CROSS REFERENCE TO RELATED APPLICATION

[0001]
This application claims the benefit of U.S. Provisional Application No. 60/426,404, filed Nov. 15, 2002, which is hereby incorporated herein by reference in its entirety.
FIELD OF THE INVENTION

[0002]
The present invention generally relates to navigation and guidance systems, and more particularly is directed to a closed loop precision navigation guidance system, which improves on information from navigational satellites, such as the Global Positioning System.
BACKGROUND OF THE INVENTION

[0003]
The Global Positioning System (GPS) was implemented in the 1970's as a means to provide reliable positioning information for any location on the globe. Since its inception, the GPS has become increasingly employed in a variety of different types of applications that require accurate measurement of location on the surface of the earth. Some of the different applications which make use of information provided by the GPS include geolocation measuring applications, vehicle navigation applications, tracking applications, mapping applications and timing applications.

[0004]
Data that is sent from GPS satellites can be used by location measuring applications to determine the position on the earth of a datareceiving device. GPS receivers may be useful for personal recreation activities, such as hiking, kayaking, skiing and other activities that may be carried out in remote locations. Location measuring applications may also be used in moving vehicles, such as automobiles and airplanes, to determine their instantaneous location, and thereby assist in navigating to a particular destination. Location measuring applications also find use in the military field, where increasingly more accurate position information is required for targeting and personnel location.

[0005]
Navigation applications that employ GPS data are becoming more common in moving vehicles, particularly for determining the best path to be taken to reach a desired destination. For example, automobiles may incorporate GPS receivers to determine present location, and use this information in connection with known street layout information to determine the shortest, or most fuel efficient, path to a desired destination. Similarly, aircraft may employ GPS information for navigational purposes, as well as for landing and takeoff guidance. In military applications, GPS data is useful in maneuvering blindly, such as at night, or without the aid of lights or other instruments.

[0006]
Tracking applications employ GPS data to monitor the movement of people and things. For example, the military may employ GPS tracking applications to monitor the movement of troops and equipment. Emergency response systems might use tracking applications to determine the present location of emergency medical response teams, in an effort to minimize the time required to reach a victim at a desired location.

[0007]
Mapping applications that utilize GPS signals can be used in cartography for creating more accurate maps. Land surveying and marine surveying may also be enhanced by mapping applications that utilize GPS information. In addition, construction and agriculture may both be improved by mapping applications that utilize precision GPS data to accurately align buildings or crops.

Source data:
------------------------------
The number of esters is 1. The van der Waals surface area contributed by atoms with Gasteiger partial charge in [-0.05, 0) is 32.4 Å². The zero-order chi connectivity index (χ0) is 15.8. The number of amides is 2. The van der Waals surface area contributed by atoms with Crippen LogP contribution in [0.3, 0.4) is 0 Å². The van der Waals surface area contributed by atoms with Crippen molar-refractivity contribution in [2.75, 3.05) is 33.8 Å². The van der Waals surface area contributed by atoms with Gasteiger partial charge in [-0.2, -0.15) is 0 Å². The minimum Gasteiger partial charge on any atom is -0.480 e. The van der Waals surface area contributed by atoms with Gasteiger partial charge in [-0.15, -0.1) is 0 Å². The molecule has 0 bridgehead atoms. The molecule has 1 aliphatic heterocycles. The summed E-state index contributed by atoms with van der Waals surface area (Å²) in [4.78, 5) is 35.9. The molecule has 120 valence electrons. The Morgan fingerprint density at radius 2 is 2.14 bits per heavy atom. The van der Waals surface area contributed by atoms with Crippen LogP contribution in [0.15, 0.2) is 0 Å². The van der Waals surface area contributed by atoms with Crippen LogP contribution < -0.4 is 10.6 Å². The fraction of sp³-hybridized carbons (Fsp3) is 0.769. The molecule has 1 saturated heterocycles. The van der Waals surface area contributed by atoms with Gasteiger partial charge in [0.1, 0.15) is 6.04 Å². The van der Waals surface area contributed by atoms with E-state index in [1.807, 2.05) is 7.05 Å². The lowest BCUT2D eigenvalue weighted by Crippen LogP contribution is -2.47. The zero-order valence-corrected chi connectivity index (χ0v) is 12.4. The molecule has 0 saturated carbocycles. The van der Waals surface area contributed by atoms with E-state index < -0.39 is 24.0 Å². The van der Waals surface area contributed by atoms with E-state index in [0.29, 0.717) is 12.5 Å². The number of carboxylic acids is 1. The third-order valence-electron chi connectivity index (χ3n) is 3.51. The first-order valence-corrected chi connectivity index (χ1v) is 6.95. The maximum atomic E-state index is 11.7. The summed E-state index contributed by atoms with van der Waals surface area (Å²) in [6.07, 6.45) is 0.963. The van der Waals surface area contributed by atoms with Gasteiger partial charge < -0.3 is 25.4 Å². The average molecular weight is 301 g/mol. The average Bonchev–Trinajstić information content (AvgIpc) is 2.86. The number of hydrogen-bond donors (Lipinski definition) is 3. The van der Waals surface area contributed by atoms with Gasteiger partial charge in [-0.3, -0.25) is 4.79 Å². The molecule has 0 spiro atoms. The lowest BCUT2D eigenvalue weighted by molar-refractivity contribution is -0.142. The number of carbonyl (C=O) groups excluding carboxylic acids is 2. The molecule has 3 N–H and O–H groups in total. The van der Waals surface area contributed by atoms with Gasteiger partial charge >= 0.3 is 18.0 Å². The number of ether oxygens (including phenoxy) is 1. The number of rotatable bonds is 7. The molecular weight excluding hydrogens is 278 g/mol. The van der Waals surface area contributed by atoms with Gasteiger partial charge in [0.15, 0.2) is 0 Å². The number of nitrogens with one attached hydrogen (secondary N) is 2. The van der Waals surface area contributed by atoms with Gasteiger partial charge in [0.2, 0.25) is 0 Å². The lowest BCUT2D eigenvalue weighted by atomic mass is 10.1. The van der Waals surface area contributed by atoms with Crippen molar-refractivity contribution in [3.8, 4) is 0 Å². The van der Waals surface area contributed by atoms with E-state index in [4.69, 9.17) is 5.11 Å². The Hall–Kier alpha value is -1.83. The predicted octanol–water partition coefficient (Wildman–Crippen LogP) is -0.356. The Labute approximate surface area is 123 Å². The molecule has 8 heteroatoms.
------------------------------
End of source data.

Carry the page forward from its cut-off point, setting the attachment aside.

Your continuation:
[0008]
Other applications may employ GPS data to determine precise timing, for example to synchronize widely spaced devices. For example, applications such as mobile communications may achieve high levels of timing precision by utilizing the atomic clocks resident on GPS satellites, without incurring the high cost of incorporating such clocks themselves.

[0009]
From the foregoing, it can be seen that many different applications make advantageous use of the data provided through the GPS. This data can be obtained from any one or more of the twentyfour satellites that currently constitute the GPS constellation. These satellites are placed in orbits such that a minimum of five satellites are in view from every point on the globe at any given time. Many GPS receivers are configured with an almanac, to enable the receiver to determine the present, or expected, location of each of the GPS satellites.

[0010]
While the GPS data is useful in a variety of different applications, the preciseness of that data is subject to a number of different errors. For example, some of the errors which can affect the data at a GPS receiver include errors in the satellite clocks, satellite orbital ephemeris error, signal propagation delays induced by the ionosphere and troposphere, errors in the receiver clock, receiver noise, and multipath propagation. The cumulative effect of these various errors can lead to differences of several meters between an actual position and the position indicated by the GPS receiver. These errors also vary with time since the GPS satellite constellation is moving relative to the Earth and the atmosphere is continually changing. While many applications are not sensitive to errors of this magnitude, such as automobile navigation or personnel tracking, other applications may require extremely precise positioning information. For example, in the landing of an airplane on an aircraft carrier, a positioning error of 10 meters could lead to very drastic results. Accordingly, various efforts have been undertaken to minimize the errors that are inherent to GPS data.

[0011]